After Russia invaded Ukraine cultural institutions in Europe and the United States cut ties to Russian artists and institutions that were aligned with Putin. This ended decades of cultural exchanges, which had endured during the Cold War.
Bolshoi and Mariinsky performances were cancelled in London, Madrid and New York. A popular Bolshoi broadcasting program that was to reach more than 1,700 cinemas in 70 different countries and territories has been suspended. The Bolshoi and Mariinsky were cancelled in London, Madrid, New York, and elsewhere; a popular program to broadcast Bolshoi performances into more than 1,700 movie theaters in 70 countries was suspended.
Despite Mr. Putin's repeated portrayal of Russia as the victim of an Western campaign to erase Russian cultural heritage and to cancel the great composers such as Tchaikovsky or Shostakovich from history, Russian music continues to be performed in America and Europe.
Mr. Gergiev was once one of the busiest conductors in the world. He has settled down in St. Petersburg and is leading a full schedule of performances, including Tchaikovsky’s ‘Eugene Onegin’ and Glinka’s ‘A Life for the Tsar’. Mr. Gergiev, who has been the Mariinsky's artistic and general director for many decades, has expanded the Mariinsky with the funding and support of Mr. Putin.
In a recent interview, he told a Russian media outlet that 'I do not find that my lives has taken a worse turn'. I find myself wanting to stay at home as often as possible.
The New York Times has not received any comment from Mr. Gergiev or the Mariinsky Theater.
The Bolshoi said in a press release to The Times that tours abroad were essential to maintaining its image and reputation.
The statement stated that it was saddening to learn that Westerners are denied the chance to watch Bolshoi dance classical ballet. "But we continue to tour and work in the places where people are waiting for us."
In Russia, since the beginning of the war, it has become more difficult for artists to perform because Mr. Putin has cracked down on freedom of speech and expression. In recent months, a 'cultural-front' movement spread to mobilize artists for the war.
Artists who publicly opposed the war were fired or forced to flee the country. Bolshoi Ballet removed the name of Alexei Ratmansky from its roster. He was a close collaborator, and former artistic director. After he criticised the war, and left Moscow just before he had been scheduled to premiere a work, he left. The company called in substitutes to finish his dance.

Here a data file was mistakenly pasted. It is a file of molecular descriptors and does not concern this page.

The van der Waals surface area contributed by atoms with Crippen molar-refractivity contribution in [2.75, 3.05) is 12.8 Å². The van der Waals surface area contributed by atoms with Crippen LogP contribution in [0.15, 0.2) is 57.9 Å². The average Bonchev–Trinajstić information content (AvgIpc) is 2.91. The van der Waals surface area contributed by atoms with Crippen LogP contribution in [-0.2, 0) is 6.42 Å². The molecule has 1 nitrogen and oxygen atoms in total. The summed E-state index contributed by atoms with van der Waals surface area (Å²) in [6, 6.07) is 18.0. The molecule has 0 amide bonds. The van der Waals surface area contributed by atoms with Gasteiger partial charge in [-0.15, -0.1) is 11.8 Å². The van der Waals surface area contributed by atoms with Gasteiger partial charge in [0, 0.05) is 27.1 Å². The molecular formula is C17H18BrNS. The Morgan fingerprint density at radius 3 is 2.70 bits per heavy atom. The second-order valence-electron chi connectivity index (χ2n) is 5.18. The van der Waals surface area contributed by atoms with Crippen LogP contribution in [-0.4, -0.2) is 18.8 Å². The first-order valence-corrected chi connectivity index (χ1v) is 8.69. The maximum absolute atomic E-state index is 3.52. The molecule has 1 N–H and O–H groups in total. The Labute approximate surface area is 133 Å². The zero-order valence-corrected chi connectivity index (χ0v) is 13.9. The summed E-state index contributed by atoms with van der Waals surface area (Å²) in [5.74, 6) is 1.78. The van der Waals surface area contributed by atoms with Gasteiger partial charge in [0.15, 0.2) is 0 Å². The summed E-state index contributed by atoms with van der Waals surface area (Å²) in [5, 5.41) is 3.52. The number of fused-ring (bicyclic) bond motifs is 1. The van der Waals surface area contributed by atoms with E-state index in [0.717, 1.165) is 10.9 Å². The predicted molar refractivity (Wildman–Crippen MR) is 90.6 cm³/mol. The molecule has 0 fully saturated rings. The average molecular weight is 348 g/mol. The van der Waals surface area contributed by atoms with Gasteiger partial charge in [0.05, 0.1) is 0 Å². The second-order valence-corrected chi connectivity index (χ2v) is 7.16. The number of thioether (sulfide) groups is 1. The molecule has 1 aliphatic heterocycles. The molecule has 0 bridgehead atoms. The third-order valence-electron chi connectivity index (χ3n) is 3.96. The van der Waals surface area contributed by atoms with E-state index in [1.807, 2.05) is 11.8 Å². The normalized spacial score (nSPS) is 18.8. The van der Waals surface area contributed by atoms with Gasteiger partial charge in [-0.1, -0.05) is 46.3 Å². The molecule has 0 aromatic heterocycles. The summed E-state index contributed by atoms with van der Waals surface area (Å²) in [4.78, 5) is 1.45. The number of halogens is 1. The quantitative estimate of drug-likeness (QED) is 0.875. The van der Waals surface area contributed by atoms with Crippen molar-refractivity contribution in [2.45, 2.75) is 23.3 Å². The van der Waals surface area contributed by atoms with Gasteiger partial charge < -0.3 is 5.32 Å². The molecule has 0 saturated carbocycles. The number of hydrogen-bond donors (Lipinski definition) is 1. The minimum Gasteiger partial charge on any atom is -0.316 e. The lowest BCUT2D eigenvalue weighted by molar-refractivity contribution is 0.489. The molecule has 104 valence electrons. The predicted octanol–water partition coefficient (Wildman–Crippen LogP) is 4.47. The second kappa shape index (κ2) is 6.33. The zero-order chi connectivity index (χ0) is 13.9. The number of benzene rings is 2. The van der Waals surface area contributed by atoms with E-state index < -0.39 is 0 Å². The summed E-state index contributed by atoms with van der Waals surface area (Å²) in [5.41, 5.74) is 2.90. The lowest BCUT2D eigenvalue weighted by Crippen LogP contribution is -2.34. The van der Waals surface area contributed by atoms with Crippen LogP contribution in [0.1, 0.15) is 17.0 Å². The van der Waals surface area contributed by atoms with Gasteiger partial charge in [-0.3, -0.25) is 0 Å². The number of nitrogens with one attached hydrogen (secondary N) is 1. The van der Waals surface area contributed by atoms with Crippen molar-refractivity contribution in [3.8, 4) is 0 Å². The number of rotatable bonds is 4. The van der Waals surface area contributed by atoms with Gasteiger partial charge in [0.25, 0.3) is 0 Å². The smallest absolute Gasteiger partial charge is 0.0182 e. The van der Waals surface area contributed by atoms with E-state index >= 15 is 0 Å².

Russia has now turned to its allies for help in sustaining its cultural institutions. It also looks to China and others to compensate for the lost business that it suffered when its economy was suddenly cut off from the West.
The appearance of Mr. Gergiev in Beijing, including four sold-out shows, attracted wide attention.
State-run media celebrated the visit by referring to it as the "grand return" of the "toothpick conductor". (Mr. Gergiev is known for conducting with a toothbrush instead of a conductor's baton). Commentators used the opportunity to criticize the West for politicizing art and venting its sentiments towards innocent Russian people.
Gergiev felt like he was "coming home" in Beijing. He visited his old friends and toured the Forbidden city, where he felt he had been reminded of China’s cultural traditions.
Gergiev stated at the press conference that the recent meeting between Putin and Xi will open the doors to more frequent exchanges of culture between Russia and China. He talked about a patriotic Chinese musician who is a favourite of Mr. Xi - Xian Xinghai. Xian Xinghai was stranded during World War II in the Soviet Union and died in Moscow. Gergiev expressed his desire to one day lead a young orchestra of Russian and Chinese musicians.
"These concerts," he said, "mark the start of international cultural exchange."